As the Brewers Association (BA) gears up for this week’s Craft Brewers Conference (CBC) we decided to catch up with the governing body of craft beer to dive deeper into their decision to move this year’s conference from Indianapolis to Denver, just months before GABF will once again be held in the same city. Ann Obenchain, Marketing Director for the Brewers Association, spoke with PorchDrinking.com about this year, and the years to follow.
Some argued that the Jameson Whiskey presence at GABF may at first seem almost hypocritical, given the Brewers Association stance on companies such as Anheuser Busch InBev (ABI). As a writer who full-time covers both spirits and beer, I can confidently argue that one should never confuse the two industries. As liquids, they may be similar. They are not industry siblings, however, but instead distant cousins. Moreover, whereas companies like ABI seek to confuse the marketplace, actively targeting craft beer drinkers and even paying fines for unfair practices, Jameson has never hidden from its name and the distillery consistently champions and collaborates with craft breweries, both in the U.S. and Ireland.
(For my short commentary on Jameson and the spirits industry—vs. the beer industry—see the two paragraphs at the bottom of the story.)
This was one of those weeks that I allowed my day job to get in the way of my fun beer writing job. I really had to push my Twitter-scrolling finger past its safety limits to get this post out in time. While I grab an ice pack and a beer, you can check out this edition of The Weekly Buzz.
The craft beer movement in the US has forever changed the definition of beer. The grapefruit and pine flavors of the cascade hop catalyzed a revolution in the late 1970’s that couldn’t be stopped. Brewers revived old styles, improved on current styles, and created entirely new ones at an astonishing speed.
Since I’m writing this on International Women’s Day, I would be remiss if I didn’t thank all of my strong, creative female colleagues at PorchDrinking. Without them, this humble beer blog would be but a shadow of itself. Their hard work and dedication keeps this train on the tracks, and their fresh points of view help us keep our content fresh and relevant in an ever-changing world. I invite you all to raise a glass to them! Now, here’s some stuff I found on Twitter. This is The Weekly Buzz.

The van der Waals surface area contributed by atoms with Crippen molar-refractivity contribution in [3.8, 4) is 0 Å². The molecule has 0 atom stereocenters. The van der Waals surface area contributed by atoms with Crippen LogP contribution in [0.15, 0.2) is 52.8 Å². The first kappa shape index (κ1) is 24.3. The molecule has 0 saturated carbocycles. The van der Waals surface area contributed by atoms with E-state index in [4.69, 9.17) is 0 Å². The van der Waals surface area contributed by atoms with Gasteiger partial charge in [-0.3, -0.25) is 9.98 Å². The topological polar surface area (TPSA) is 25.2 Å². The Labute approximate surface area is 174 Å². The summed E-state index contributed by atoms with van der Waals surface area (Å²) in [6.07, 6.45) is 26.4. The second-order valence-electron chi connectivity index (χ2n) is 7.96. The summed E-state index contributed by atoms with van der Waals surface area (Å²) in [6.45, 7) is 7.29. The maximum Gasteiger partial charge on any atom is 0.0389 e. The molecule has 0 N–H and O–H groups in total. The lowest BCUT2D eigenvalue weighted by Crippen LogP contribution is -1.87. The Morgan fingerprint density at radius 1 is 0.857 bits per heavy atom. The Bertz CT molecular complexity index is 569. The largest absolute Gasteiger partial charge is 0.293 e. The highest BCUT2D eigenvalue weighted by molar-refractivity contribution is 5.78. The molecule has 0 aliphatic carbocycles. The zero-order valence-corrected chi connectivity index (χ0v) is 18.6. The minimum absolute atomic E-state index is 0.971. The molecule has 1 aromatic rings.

Last week, the Brewers Association sent out a press release announcing that more than “3,000 craft brewing companies—representing more than 6,000 craft brewing locations in the U.S.—have signed on to use the independent craft brewer seal.”
The Brewers Association published its end of year report this morning announcing that there were over 6,000 breweries in operation across the United States in 2017. That number reflects an increase of over 438 operational breweries since their mid-year report was announced in August, and an increase of approximately 1000 breweries in operation since last December 2016.
Earlier this week, the Brewers Association announced the launch of a marketing campaign to help distinguish independently owned craft breweries with a special label to raise awareness on a brewery’s independence. Qualifying breweries can utilize the label on product packaging, signage, menus and other marketing collateral.
As the craft beer industry begins to wade through the murky waters of distinguishing itself from other non-craft entities, the Brewers Association has decided to make the distinction even more clear. This morning the Boulder-based national trade organization announced the creation of an official seal to help independently owned craft breweries for qualifying members.
SAVOR: An American Craft Beer & Food Experience is one of the most premier craft beer events on the East Coast. The Brewers Association, in partnership with the historic National Building Museum, brings forth this incredible event to give beer lovers a chance to meet brewers, find rare delicacies and experience unbelievable combinations that bring new meaning to taste and smell. In our long history of covering this event, PorchDrinking gave me the opportunity to savor a beer festival unlike any other.
The BA releases its list of Top 50 Brewers, Mississippi officially allows direct sales to customers at breweries and Maine brewers look to streamline state laws. North, South, East and West – no matter where you live in the U.S., we’ve got you covered on the latest craft beer news. Keep reading to catch the details of these stories and more in this edition of the Weekly Growler Fill.
It’s almost Christmas, but I won’t give you a cheesy Christmas message. I’ll give you something real. This is a sentiment that we can all relate to in this stressful holiday season. Oh… and I’ll give you The Weekly Buzz, too.